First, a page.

Hands-On Review: Sigma 14-24mm f2.8 DG DN ART Zoom Lens


The first thing that crossed my mind when I was handed the new Sigma 14-24mm f/2.8 DG DN ART lens was “Doesn’t Sigma already make an ART-series 14-24mm f/2.8 zoom?” Long story short, yes, it does… but this one’s different.

Sigma’s 14-24mm f/2.8 ART DG DN ultra-wide zoom differs from the Sigma 14-24mm f/2.8 DG HSM ART lenses in that, unlike Sigma’s DG HSM-series ART lenses, which are designed for use with DSLRs from Nikon, Canon, and Sigma, the new lens is designed for mirrorless cameras. Currently available for Sony E-mount and Leica L-mount cameras, Sigma’s newest 14-24mm zoom has been optimized for the smaller flange size of mirrorless cameras. As a result, it’s about a half-inch narrower (3.3 × 5.2" vs 3.8 x 5.3") and three-quarters of a pound lighter than its DSLR counterparts (28 oz vs 40.5 oz).

Photographs © 2019 Allan Weitz

Sigma’s 14-24mm f/2.8 DG DN was a perfect lens for capturing the riot of textures surrounding this abandoned home.

The optical design of the newer zoom incorporates the latest advances in optical glass and coatings technologies, and for smoother bokeh, the lens’s diaphragm incorporates 11 rounded diaphragm blades (earlier models contain 9 blades). The lens’s 14mm to 24mm ultra-wide to wide-angle focal range takes in a broad 114.2 to 84.1° AoV, which makes it optically ideal for architecture, landscapes, and when shooting in tight spaces. In terms of weight, size, and balance, this lens is an excellent match for E and L-mount mirrorless camera systems.

Inside of this weather-sealed ultra-wide zoom reside three aspheric elements, five SLD elements, and a single FLD lens element. There are Super Multi-Layer coatings across the board with Nano Porous coatings on the front lens element that serve to reduce the refractive index of the glass, more so, compared to conventional anti-reflective coatings. The minimum focusing distance is a respectable 11", which provides a maximum magnification ratio of 1:7.3.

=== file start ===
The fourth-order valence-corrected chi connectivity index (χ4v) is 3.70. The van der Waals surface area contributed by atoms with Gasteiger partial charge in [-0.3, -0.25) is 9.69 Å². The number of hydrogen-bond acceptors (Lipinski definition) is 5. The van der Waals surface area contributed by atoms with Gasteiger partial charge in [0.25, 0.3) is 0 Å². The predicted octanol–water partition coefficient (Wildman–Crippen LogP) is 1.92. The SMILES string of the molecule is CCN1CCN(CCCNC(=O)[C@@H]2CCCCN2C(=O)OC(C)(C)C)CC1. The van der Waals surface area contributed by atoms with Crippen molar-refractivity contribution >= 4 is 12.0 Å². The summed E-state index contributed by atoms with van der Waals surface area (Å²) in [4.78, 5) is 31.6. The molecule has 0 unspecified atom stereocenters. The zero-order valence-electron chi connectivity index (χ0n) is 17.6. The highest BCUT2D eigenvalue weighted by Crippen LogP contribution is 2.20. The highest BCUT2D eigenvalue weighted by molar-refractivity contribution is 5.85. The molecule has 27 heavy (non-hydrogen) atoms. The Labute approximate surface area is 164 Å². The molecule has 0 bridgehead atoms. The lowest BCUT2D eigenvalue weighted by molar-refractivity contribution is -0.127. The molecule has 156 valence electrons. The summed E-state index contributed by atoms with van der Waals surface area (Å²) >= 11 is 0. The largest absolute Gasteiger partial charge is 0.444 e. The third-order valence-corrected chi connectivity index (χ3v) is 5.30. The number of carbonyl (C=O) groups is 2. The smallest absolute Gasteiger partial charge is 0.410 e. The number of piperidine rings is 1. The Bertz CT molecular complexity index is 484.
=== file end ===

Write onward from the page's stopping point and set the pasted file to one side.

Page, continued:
The left image, which was taken at 14mm, displays readily visible pincushion distortions. After moving the lens farther from the subject and zooming in to a longer 24mm focal length, the distortions become a non-issue.

The autofocus system of Sigma’s latest wide zoom is quick, quiet, and quite accurate—I seldom missed my mark regardless of whether my subject was at infinity or close to my camera position. For trickier framing and focusing, there’s a handy Autofocus-Lock (AFL) button that can be engaged, as well, customized to fit your shooting needs better. You also have the option of switching to manual focus with the flip of a switch.

If bokeh is your thing, Sigma’s 14-24mm ART zoom will make you happy, thanks, in part, to the lens’s 11 rounded aperture blades. When focusing on close subjects at wider apertures, the background swirls into a pleasing blend of color and form.

At wide apertures, the bokeh qualities of Sigma’s 14-24mm ART DG DN ART are simply lovely.

Even though it’s relatively easy to stop the lens down to maintain great depth of field when shooting with wide-angle lenses, I found myself using my camera’s focus magnifying function to check focus, especially when set at wide apertures.